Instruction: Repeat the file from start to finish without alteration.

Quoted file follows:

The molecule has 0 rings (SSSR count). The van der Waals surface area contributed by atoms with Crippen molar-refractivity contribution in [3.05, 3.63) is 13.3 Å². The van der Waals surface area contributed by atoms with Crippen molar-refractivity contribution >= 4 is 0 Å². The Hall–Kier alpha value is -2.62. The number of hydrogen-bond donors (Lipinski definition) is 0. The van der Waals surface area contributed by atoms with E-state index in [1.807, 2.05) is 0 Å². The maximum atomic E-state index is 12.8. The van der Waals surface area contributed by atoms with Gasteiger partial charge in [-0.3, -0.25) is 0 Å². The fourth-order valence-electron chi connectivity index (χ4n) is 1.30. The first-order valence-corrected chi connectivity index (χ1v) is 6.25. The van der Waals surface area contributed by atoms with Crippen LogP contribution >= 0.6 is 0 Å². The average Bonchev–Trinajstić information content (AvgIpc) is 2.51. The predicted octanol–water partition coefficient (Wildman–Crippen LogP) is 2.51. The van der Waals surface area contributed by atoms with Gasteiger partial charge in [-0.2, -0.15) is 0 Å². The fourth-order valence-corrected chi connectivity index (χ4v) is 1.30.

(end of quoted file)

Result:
The molecule has 0 rings (SSSR count). The van der Waals surface area contributed by atoms with Crippen molar-refractivity contribution in [3.05, 3.63) is 13.3 Å². The van der Waals surface area contributed by atoms with Crippen molar-refractivity contribution >= 4 is 0 Å². The Hall–Kier alpha value is -2.62. The number of hydrogen-bond donors (Lipinski definition) is 0. The van der Waals surface area contributed by atoms with E-state index in [1.807, 2.05) is 0 Å². The maximum atomic E-state index is 12.8. The van der Waals surface area contributed by atoms with Gasteiger partial charge in [-0.3, -0.25) is 0 Å². The fourth-order valence-electron chi connectivity index (χ4n) is 1.30. The first-order valence-corrected chi connectivity index (χ1v) is 6.25. The van der Waals surface area contributed by atoms with Crippen LogP contribution >= 0.6 is 0 Å². The average Bonchev–Trinajstić information content (AvgIpc) is 2.51. The predicted octanol–water partition coefficient (Wildman–Crippen LogP) is 2.51. The van der Waals surface area contributed by atoms with Gasteiger partial charge in [-0.2, -0.15) is 0 Å². The fourth-order valence-corrected chi connectivity index (χ4v) is 1.30.